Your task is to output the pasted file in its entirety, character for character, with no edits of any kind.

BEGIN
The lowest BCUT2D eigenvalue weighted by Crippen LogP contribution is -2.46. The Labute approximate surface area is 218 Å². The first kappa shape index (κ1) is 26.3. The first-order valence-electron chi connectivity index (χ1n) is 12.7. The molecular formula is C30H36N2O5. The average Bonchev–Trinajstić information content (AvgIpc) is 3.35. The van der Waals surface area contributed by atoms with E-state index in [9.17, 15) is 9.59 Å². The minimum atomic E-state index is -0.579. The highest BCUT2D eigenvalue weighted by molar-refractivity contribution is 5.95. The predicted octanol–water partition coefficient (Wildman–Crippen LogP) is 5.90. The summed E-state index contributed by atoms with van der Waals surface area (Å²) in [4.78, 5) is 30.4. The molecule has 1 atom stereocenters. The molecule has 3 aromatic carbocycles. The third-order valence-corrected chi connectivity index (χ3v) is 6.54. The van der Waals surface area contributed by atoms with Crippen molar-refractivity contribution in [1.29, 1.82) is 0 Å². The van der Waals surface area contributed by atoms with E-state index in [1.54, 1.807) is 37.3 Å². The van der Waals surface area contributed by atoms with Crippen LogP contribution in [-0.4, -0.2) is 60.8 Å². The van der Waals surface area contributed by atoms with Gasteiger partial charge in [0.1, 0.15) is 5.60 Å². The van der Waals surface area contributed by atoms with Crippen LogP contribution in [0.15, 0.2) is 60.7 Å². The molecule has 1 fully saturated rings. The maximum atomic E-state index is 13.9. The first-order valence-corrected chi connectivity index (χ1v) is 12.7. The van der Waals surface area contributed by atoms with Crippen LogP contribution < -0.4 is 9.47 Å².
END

The lowest BCUT2D eigenvalue weighted by Crippen LogP contribution is -2.46. The Labute approximate surface area is 218 Å². The first kappa shape index (κ1) is 26.3. The first-order valence-electron chi connectivity index (χ1n) is 12.7. The molecular formula is C30H36N2O5. The average Bonchev–Trinajstić information content (AvgIpc) is 3.35. The van der Waals surface area contributed by atoms with E-state index in [9.17, 15) is 9.59 Å². The minimum atomic E-state index is -0.579. The highest BCUT2D eigenvalue weighted by molar-refractivity contribution is 5.95. The predicted octanol–water partition coefficient (Wildman–Crippen LogP) is 5.90. The summed E-state index contributed by atoms with van der Waals surface area (Å²) in [4.78, 5) is 30.4. The molecule has 1 atom stereocenters. The molecule has 3 aromatic carbocycles. The third-order valence-corrected chi connectivity index (χ3v) is 6.54. The van der Waals surface area contributed by atoms with Crippen molar-refractivity contribution in [1.29, 1.82) is 0 Å². The van der Waals surface area contributed by atoms with E-state index in [1.54, 1.807) is 37.3 Å². The van der Waals surface area contributed by atoms with Crippen LogP contribution in [-0.4, -0.2) is 60.8 Å². The van der Waals surface area contributed by atoms with Gasteiger partial charge in [0.1, 0.15) is 5.60 Å². The van der Waals surface area contributed by atoms with Crippen LogP contribution in [0.15, 0.2) is 60.7 Å². The molecule has 1 fully saturated rings. The maximum atomic E-state index is 13.9. The first-order valence-corrected chi connectivity index (χ1v) is 12.7. The van der Waals surface area contributed by atoms with Crippen LogP contribution < -0.4 is 9.47 Å².